The problems arise whenever Fassbender is not on the screen or when Ridley Scott lets his imagination wander too far. David aside, character motivation and development is all over the place and many times I found myself lost for a moment thinking ‘Hang on, why is he doing that…?’ ‘What does that mean? Did I miss something?’. The way the story develops is also a slight problem as some plot developments either come out of nowhere as a form of Deus Ex Machina or are so far-fetched they might as well be as such. There is also a massive problem with the pacing of the film and some edits could have been done a bit better, one such scene involves some horrific things going on inside the alien structure which abruptly ends as we switch to a light hearted conversation back on the Prometheus, it’s just weird. Maybe it is me just nit-picking too much about that but I strongly suspect there is going to be a LOT of additional footage to fill in these gaps with the DVD release of this film.

There are a lot of horrific moments, either from the physical aspect or from the sense of foreboding.

Prometheus gets a number of things right and some things very right. One of them is the lingering sense of horror that I feel partially comes from the foreboding feeling throughout the narrative. You do get more from the story if you are savvy with “Alien” and “Aliens” because if you are… you know where this story will eventually end up, you just want to see how it gets there. The horror and tension also comes from the scenes of  physical bodily horror of which there are many, some scenes will stay with audiences long after the credits roll for sure. The film raises some good points and some pressing philosophical questions when the plot is on-track. It just feels like a mish-mash of ideas when it isn’t and that hurts it quite a bit. The set designs of the film are absolutely staggering to behold, from the rooms and facilities of the Prometheus itself to the sinister looking halls of the Engineer complex – It really is something to marvel at. The set designs themselves provide references and nods to the Alien series. A perceptive viewer will notice the resemblance between the Engineer complex and a Xenomorph hive right away and the resemblance between the Prometheus and the Sulaco (Alien) is too blatant to miss.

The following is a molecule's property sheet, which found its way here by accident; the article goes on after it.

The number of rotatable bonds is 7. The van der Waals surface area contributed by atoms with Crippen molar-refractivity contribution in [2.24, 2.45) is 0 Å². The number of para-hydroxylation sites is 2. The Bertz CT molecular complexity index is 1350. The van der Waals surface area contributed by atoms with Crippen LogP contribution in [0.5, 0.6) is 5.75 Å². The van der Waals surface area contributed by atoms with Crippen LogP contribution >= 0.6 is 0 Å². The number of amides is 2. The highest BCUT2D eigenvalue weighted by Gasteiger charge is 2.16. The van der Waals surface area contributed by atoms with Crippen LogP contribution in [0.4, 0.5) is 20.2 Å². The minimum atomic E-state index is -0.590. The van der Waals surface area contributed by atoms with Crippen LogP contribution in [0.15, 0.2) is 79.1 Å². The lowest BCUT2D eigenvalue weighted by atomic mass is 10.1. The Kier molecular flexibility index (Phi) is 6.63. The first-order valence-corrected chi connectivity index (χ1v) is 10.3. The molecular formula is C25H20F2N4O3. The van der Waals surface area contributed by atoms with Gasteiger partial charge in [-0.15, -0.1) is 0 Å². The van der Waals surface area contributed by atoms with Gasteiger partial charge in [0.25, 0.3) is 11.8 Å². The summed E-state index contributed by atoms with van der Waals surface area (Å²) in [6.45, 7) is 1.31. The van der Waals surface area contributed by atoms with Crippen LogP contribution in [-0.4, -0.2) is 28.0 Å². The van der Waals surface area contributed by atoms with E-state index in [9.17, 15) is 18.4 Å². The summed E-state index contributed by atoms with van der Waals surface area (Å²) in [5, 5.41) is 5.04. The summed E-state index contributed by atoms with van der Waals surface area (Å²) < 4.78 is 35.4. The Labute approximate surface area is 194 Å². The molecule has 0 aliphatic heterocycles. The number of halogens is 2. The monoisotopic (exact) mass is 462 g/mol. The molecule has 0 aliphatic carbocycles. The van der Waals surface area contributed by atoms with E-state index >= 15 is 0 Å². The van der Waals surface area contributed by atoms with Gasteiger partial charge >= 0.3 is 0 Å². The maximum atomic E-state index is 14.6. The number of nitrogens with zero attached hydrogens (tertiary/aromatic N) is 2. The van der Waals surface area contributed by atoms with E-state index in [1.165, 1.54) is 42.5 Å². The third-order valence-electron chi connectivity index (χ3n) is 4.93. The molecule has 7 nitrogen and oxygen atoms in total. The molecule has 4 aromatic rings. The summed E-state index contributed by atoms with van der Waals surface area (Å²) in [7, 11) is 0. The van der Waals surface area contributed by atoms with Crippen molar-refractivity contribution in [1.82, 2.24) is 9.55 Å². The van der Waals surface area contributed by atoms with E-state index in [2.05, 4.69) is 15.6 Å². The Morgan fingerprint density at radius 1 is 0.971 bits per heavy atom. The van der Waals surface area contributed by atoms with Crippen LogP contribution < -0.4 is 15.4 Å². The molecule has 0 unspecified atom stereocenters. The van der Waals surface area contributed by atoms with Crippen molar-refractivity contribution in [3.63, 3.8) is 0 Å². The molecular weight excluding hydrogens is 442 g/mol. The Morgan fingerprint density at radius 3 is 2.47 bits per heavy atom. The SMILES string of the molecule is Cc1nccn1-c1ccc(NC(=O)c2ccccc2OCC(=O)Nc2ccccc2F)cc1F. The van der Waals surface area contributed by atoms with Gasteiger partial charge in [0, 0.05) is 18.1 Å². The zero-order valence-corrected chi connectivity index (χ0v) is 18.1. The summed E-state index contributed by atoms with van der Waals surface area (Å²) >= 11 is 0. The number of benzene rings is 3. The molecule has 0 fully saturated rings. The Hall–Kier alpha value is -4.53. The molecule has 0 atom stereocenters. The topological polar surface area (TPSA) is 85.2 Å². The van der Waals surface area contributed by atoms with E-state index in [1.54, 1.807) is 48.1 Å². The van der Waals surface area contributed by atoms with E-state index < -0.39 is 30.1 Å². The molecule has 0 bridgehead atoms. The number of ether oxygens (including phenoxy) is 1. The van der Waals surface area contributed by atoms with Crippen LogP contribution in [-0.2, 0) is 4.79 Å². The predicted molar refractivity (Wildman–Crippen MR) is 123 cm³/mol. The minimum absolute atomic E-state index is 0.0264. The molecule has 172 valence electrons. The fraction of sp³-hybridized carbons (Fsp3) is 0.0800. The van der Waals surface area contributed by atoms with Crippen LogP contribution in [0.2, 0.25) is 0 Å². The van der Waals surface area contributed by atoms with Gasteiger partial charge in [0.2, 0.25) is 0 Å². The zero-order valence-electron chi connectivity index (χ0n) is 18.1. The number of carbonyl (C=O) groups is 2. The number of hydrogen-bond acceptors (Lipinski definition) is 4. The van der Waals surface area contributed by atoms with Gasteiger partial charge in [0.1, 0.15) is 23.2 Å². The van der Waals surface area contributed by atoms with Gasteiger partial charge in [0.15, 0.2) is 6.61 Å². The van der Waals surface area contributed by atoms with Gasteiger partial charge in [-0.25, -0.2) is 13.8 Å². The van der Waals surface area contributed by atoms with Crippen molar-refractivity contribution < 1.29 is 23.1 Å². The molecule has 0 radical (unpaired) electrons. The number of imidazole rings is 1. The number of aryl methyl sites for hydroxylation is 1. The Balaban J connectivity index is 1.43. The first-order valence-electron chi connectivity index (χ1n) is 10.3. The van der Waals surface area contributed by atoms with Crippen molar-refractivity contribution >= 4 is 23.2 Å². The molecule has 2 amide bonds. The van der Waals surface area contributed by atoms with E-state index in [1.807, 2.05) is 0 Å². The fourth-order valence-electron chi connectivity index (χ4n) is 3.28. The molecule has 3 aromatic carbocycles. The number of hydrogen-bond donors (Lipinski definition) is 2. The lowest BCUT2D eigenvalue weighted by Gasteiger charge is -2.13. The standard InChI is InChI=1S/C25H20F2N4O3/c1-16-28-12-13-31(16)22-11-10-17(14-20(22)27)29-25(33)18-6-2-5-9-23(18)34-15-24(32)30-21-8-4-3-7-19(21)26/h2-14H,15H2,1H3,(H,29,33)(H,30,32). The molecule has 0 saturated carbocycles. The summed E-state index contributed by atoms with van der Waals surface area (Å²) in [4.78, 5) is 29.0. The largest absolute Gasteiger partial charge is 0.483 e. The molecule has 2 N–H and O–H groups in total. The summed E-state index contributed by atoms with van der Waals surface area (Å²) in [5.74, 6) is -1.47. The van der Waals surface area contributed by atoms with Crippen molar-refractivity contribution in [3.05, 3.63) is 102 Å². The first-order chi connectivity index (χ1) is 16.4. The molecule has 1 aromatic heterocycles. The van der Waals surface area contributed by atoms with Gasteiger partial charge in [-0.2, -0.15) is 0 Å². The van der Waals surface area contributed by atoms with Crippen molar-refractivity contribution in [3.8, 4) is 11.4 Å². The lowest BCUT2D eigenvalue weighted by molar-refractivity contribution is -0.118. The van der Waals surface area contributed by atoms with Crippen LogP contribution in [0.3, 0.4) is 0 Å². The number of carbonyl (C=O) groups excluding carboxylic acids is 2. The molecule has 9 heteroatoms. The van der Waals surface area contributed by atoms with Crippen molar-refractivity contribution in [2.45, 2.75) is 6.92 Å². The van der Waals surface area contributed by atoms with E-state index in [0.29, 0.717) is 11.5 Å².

The film really is a hard sell, fans of the series so far will lap it up and will certainly appreciate it more than those that are not fans of the series. I’m not saying that non-fans will get nothing out of Prometheus, it still has it’s own story to follow – it just tastes better if you have had the other courses (Alien/Aliens) beforehand. If you go into this expecting masses of Sci-Fi gun battles with burly space marines kicking some ass then you should not be going into it at all, It’s not that kind of film.

Overall the film has it’s flaws, It’s certainly not the masterpiece that everyone was praying for but it’s not a bad film by any means. If you can get around the at-time bonkers plot and the pacing issues you should have a blast with it.

This film really deserves two scores,

Alien/Alien’s/Sci-Fi Fan: 8/10

Other: 7/10

Until next time’


One comment

  1. Brilliant review! Felt you really told a lot about the film, whilst carefully ensuring not to give away any spoilers! Check out my review if you find the time, thanks!